Glenn

‘Fast Five’ with Glenn Lamont – Senior Manager, Advisory Services

Glenn first joined MacroPlan in October 2004, after 8 years in various senior economics and finance roles within the Commonwealth Government and Victorian State Department of Treasury and Finance.

In April 2010 Glenn accepted a role as the Victorian head of real estate advisory at KPMG, spending two years in the role before returning to MacroPlan in May 2012.

Since then Glenn has developed MacroPlan’s Victorian property advisory practice, winning major mandates with the Victorian State Government on Fishermans Bend and Monash Employment Cluster and long-term strategic engagements with ACT Office of Housing, La Trobe University and Melbourne University.

He is currently leading a number of large-scale strategic planning and redevelopment projects involving Boral Limited, SunSpring Pty Ltd , Fucheng and a number of interstate projects.

1_What does an average day look like for you?

I get up around 6am and jump on the bike for about 30 minutes

After that I try to read the papers over coffee before coming into work

On an average day I’m generally in client meetings, on the phone and in workshops. I have a lot of internal meetings and discussions with staff as well.

I like working in cafes as often as I can. I find the noise helps me switch off and focus – the lack of noise in the office can be distracting at times…

When I get home I walk the dog then ride for about 40 minutes and catch up on the news

After a healthy dose of Netflix and a glass (or two) I wind down

In bed by about 11pm

 

2_What are you passionate about?

I’m passionate about spaces, design and solving problems using simple solutions.

I love light-filled, relaxed spaces. The spaces we occupy influence our state of mind and how we think, live and behave. I can have more great ideas and get more inspiration by spending 15 minutes outside in a light filled, fun environment than in the office. Homes are important for health and wellbeing as well. Too many people spend a lot of money on large houses that aren’t efficient or well designed. Smart, small, light-filled spaces with good indoor-outdoor connectivity creates a better environment and a healthy outlook for work and life.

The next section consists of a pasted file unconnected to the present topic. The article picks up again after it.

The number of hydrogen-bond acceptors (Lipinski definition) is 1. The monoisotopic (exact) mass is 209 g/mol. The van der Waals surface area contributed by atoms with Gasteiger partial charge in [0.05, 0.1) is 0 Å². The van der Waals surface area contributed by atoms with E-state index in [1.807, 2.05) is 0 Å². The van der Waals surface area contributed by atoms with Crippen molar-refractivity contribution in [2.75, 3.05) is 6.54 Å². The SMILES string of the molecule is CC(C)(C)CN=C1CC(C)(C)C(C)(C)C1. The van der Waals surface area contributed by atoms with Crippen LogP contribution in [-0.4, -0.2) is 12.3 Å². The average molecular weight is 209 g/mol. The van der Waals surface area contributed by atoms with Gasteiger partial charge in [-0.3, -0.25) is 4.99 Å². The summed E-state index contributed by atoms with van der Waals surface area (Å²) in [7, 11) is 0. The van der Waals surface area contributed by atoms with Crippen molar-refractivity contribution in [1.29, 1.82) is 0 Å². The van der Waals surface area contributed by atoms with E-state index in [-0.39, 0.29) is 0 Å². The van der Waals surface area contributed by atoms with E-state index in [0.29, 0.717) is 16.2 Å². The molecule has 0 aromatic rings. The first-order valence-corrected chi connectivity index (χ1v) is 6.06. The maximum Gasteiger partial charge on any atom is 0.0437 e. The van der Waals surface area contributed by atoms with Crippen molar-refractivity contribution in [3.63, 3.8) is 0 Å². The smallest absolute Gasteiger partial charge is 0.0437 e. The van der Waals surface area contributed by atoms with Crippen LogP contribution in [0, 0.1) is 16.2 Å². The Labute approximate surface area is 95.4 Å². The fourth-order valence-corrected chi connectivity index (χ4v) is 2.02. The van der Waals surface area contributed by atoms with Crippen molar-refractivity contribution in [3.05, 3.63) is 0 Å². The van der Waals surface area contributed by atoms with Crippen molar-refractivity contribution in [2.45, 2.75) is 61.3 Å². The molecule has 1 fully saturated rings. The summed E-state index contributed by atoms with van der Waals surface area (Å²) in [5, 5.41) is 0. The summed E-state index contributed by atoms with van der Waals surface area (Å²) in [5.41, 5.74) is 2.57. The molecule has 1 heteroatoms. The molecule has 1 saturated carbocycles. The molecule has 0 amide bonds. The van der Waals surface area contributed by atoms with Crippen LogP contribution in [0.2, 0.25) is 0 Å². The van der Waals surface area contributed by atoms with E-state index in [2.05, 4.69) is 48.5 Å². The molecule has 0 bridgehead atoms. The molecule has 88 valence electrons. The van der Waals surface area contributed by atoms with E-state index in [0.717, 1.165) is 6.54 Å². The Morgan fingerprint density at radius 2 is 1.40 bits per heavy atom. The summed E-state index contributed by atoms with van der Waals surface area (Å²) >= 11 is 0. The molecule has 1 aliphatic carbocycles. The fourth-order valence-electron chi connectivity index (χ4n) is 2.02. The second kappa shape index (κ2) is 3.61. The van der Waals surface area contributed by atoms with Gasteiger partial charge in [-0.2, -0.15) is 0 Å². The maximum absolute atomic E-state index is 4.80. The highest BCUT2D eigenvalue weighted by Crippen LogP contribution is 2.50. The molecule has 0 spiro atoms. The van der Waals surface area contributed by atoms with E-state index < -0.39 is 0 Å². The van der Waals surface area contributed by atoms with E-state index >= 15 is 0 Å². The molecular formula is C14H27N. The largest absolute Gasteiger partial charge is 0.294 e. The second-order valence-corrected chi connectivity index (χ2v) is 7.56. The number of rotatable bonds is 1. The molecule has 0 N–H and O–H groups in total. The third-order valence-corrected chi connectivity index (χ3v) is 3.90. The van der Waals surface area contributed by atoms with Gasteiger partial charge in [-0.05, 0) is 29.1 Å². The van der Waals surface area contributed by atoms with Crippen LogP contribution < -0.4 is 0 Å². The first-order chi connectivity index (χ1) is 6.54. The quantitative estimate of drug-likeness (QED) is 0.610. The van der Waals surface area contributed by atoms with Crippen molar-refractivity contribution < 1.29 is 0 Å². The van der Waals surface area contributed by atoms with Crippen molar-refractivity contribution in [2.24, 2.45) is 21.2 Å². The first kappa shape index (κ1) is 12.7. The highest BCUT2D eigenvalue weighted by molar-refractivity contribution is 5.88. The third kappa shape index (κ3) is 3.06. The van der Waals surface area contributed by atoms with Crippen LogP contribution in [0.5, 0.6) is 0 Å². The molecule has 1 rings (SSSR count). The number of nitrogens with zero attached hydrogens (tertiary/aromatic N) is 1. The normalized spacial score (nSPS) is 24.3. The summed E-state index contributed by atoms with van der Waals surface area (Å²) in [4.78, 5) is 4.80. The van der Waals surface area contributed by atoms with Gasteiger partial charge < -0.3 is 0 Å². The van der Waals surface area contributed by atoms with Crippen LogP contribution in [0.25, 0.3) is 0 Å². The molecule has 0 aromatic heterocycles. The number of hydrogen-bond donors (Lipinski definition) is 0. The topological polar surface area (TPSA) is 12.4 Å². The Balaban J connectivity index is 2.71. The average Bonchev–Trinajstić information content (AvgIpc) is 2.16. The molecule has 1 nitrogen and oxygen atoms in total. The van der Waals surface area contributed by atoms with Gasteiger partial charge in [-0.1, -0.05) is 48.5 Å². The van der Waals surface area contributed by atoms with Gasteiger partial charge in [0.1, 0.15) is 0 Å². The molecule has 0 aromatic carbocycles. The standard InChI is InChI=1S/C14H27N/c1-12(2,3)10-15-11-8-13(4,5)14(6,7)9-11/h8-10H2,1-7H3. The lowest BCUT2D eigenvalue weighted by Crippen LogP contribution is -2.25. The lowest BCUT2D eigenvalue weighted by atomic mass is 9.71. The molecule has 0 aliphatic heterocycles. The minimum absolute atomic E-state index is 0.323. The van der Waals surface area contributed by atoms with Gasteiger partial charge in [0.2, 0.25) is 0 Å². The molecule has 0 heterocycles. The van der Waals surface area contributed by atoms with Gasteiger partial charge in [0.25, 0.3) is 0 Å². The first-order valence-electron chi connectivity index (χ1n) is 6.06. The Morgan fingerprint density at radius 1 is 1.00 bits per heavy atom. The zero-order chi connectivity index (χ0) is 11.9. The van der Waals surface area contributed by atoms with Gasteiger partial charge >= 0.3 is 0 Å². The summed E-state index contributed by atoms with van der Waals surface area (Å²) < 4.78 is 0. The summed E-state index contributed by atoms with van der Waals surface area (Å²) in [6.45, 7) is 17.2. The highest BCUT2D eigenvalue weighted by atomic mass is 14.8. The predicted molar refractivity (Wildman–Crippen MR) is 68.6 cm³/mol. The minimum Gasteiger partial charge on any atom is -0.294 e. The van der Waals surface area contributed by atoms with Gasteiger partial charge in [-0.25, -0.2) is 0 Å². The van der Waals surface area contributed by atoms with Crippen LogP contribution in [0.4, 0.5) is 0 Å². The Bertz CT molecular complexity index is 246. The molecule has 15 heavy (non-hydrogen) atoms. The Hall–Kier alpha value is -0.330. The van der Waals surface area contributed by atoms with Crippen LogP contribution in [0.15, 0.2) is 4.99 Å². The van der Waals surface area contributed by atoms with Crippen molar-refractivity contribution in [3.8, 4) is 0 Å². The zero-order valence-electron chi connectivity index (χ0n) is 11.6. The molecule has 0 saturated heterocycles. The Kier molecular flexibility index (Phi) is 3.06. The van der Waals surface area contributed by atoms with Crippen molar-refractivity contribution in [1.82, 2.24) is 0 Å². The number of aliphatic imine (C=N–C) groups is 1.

I’m into art and furniture design. In 2004 I had a major exhibition at a fairly well-known Melbourne gallery.  In 2009 started a furniture and design business with my brother, which he now manages full time. I am about to start building a home in Kensington with an art studio. I still paint a bit on a commission basis and hope to get back into canvas art later next year.

I really like creating systems and processes that make things easier. My dad is a retired engineer and my older brother is a mechanical engineer.  I grew up in workshops making things.  Whilst at Treasury I specialised in computable general equilibrium (CGE) modelling and financial modelling.  Despite the complexity of a lot of these models, many of our processes have been improved by using simple ideas and solutions reflecting this knowledge over the years.

 

3_What are some of the challenges facing the property sector right now?

The property sector is clearly one of Australia’s most significant from an employment, output and taxation perspective.  It is an exciting industry, with lots of opportunities for new ideas, innovation and policy leadership.

There are a couple of issues facing the industry today that continue to confound people: